1. Teens are more likely to speed: In 2005, 37% of fatal car crashes involving 15-20 year olds were due to speeding. The presence of male teenage passengers increases this likelihood according to a study on the observed effects of teenage passengers on the risky driving behavior of teenage drivers.

2. Teens have the lowest rate of seatbelt use: a 2005 study confirmed that roughly 10% of teens admitted to rarely or never wearing a seat-belt, that percentage was even higher for male participants.

3. Teens are more likely to be in an accident at any BAC level: the CDC confirms that any elevated level of blood alcohol puts teens at a greater risk of a car accident than the rest of the population. Twenty-five percent of drivers age 15-20 who died in a car accident in 2008 had BAC levels of .08 or higher.

4. Teens are more likely to be in a car accident on the weekend: A 2008 study found that 56% of teenage fatal car accidents occurred on Friday, Saturday or Sunday.

Fortunately, there is hope for teen drivers. Research suggests that 16-year-olds who enrolled in comprehensive graduated drivers licensing (GDL) programs slashed their risk of getting in an automobile accident by as much as 40%. An automobile accident can strike anyone at any time, not just teens. Should you, a child or a friend need a car accident attorney, call an attorney in buffalo from a law firm with over 100 years of combined personal injury experience. Call James Morris Law, 716-855-1118.

A Personal Injury Attorney’s Car Accident Resource Page

Below you’ll find anything and everything you’ve ever needed to know about car accidents, car accident law and car accident injuries that we’ve posted on Enjoy!

1. Should NYS Ban Cell Phone Use in Cars
2. Useful sources for knowing your BAC Level
3. Read this and think twice before driving impaired
4. How much would a fatal car accident cost you?
5. Texting while driving on the rise
6. Why automobile accidents occur between cars and buildings
7. Are teen car accidents higher in the summer?
8. Why your bus driver might cause your next car accident
9. What happens in a car accident with an uninsured motorist?
10. Most common type of car accidents in New York and its cause.
11. Teen Car Accidents: What’s the Cause?

A Note on Civility from an Attorney in Buffalo

Our legal system is an adversary system. It is easy to become angry with opposing counsel or a Judge who disagrees with our position. As lawyers it is crucial that we act in a civil manner. Personal attacks are never warranted. We can condemn the conduct without name calling. While I admit to enjoying the humor of South Park or Family Guy, the often brutal verbal attacks on these shows involve cartoon characters and do not hurt people. By avoiding harsh attacks or crude language we improve our chances of reaching a resolution and improve our relationships.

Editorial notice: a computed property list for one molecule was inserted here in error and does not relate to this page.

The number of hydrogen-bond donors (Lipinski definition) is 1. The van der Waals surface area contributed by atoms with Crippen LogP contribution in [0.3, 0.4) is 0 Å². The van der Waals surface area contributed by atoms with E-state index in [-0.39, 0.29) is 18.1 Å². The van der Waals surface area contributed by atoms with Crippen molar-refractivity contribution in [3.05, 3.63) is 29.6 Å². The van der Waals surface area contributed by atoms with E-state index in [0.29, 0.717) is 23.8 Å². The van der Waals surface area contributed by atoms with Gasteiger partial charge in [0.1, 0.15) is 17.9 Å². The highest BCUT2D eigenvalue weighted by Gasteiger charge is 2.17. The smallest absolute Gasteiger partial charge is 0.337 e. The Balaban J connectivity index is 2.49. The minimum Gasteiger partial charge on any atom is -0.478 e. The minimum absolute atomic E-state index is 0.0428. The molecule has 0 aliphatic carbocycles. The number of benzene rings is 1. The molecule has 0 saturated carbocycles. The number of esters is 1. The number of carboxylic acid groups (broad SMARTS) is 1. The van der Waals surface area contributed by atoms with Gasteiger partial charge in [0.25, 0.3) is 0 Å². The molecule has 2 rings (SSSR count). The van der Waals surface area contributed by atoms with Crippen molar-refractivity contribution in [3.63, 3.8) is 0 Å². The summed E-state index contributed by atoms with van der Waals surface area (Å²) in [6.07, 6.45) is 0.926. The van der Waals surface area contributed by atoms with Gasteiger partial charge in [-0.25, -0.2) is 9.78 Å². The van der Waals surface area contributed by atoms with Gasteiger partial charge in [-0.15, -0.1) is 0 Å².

Prevent a Bicycle Accident with Three Simple Tips

Spring is around the corner, which unfortunately means a surge in bicycle accidents. In 2009, over 600 bicyclists were killed in collisions on the open road, and another 50,000+ were injured according to the National Highway Traffic Safety Administration (NHTSA); an alarming bicycle accident statistic for those who plan to saddle up their bicycle and hit the pavement as the weather warms. Many bicycle accident injuries are preventable. Below you’ll find some tips and preventive measures to take to assure that you stay clear of a personal injury.

1. Wear a helmet!
Easily the most obvious tip for any bike rider, but also the most important. The Bicycle Helmet Safety Institute reported recently that 37 states require cyclists to wear helmets. The majority of these laws apply only to those under the age of 18. Another survey, conducted by the NHTSA, concluded that despite measures taken to increase bicycle safety, roughly 65% of bicyclists choose not to wear helmets. In 91% of bicycle collision deaths, the rider did not wear a helmet, according to the Institute of Highway Safety. Use your head, wear a helmet.

2. Pump your brakes.
Did you know that in many states, in addition to being a serious safety hazard, riding a bicycle without brakes is illegal? The cycle circuit comprises many types of bikes: single-speeds, 10-speeds, 21-speeds, mountain bikes, etc. A recent trend however, especially in highly urbanized areas, is fixed-gear bicycles: single-speed bikes with no traditional braking-mechanism. These bikes force riders to use their legs and feet to bring the bike to a halt, requiring an increased amount of focus and a quick reaction time. Save yourself some trouble and ride a bike with traditional brakes to prevent a bicycle injury.

3. Lighten Up.
This tip is especially useful for those night-crawling cyclists. If you take to the streets when the sun goes down, be sure that you’re visible to motorists. Wearable blinking reflectors are not only cheap and practical, but can also save your life. Clip one to your clothes or to the front/rear of your bike so drivers can identify you on dim lit roads.

Bike riding provides a great reason for you to get outdoors and enjoy nature to its fullest; keep it an enjoyable experience by following the tips listed above. Should you or a fellow rider suffer an injury from a bicycle accident, call an attorney in buffalo from a law firm with over 100 years of combined personal injury experience. Call James Morris Law, 716-855-1118.